AI Case Study
Facebook shuts down its virtual assistant chabot experiment as it proves it cannot live up to the difficulty of the tasks it is asked to perform
Facebook was testing its virtual assistant Messenger chatbot, M, available to 10,000 people in the San Francisco area. The bot was designed to perform tasks such as making restaurant reservations, changing flights or waiting on hold with customer service. However, as users were able to ask the chatbot any sort of question and use it to perform any kind of task, M did not prove to be capable of progressing to automate these tasks. It has been estimated that M never surpassed 30 percent automation and thus, it was shut down.
Internet Services Consumer
"Despite the hype, M, which lived in Facebook Messenger, was presented as an experiment. The free service was only offered to 10,000 people in the San Francisco area, who used it to do things like book restaurant reservations, change flights, send gifts, and wait on hold with customer service. For those that had access, M was a fantastic perk. But for Facebook, it was a cost center.
That’s because most of the tasks fulfilled by M required people. Facebook’s goal with M was to develop artificial-intelligence technology that could automate almost all of M’s tasks. But despite Facebook’s vast engineering resources, M fell short: One source familiar with the program estimates M never surpassed 30 percent automation. Last spring, M’s leaders admitted the problems they were trying to solve were more difficult than they’d initially realized.
It was easy for M’s leaders to win internal support and resources for the project in 2015, when chatbots felt novel and full of possibility. But as it became clear that M would always require a sizable workforce of expensive humans, the idea of expanding the service to a broader audience became less viable.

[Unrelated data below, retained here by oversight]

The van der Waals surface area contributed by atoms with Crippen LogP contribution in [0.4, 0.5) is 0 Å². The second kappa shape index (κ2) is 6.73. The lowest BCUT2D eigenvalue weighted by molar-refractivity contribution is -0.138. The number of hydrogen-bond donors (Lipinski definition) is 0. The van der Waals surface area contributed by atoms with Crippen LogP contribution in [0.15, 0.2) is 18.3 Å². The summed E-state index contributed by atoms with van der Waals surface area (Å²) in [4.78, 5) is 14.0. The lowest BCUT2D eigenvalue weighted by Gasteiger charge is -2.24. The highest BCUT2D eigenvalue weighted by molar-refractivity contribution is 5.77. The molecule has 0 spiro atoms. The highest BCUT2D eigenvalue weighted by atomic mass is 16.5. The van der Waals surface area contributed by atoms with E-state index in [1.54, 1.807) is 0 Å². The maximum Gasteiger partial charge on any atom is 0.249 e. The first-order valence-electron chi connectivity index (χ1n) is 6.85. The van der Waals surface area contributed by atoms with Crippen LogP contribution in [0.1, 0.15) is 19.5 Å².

M's core problem: Facebook put no bounds on what M could be asked to do. Alexa has proven adept at handling a narrower range of questions, many tied to facts, or Amazon's core strength in shopping.
Another challenge: When M could complete tasks, users asked for progressively harder tasks. A fully automated M would have to do things far beyond the capabilities of existing machine learning technology. Today's best algorithms are a long way from being able to really understand all the nuances of natural language.
Facebook did succeed in automating some of the work its army of contractors used to perform in the guise of M. If you ask the bot to get flowers delivered, it can automatically get suggestions from online florists, only asking a human to choose which quotes to present to the user.
Facebook is not left entirely empty-handed. The people who used the service and role-played as the omniscient assistant have generated valuable data that can be used by the company's AI researchers. Using machine learning to make software better at understanding natural language and conversation is one of the group's primary interests."
M could be asked to do a wide range of tasks, which proven to be unfeasible.
"Few expected that voice assistants like Amazon's Alexa and Google Assistant would thrive and text-based chatbots would become a punchline. Betaworks’ accelerator, which the company says was designed as a one-off, has moved on to other themes. Kik pivoted to blockchain technology."
Messages in Messenger, containing users' questions and requests for tasks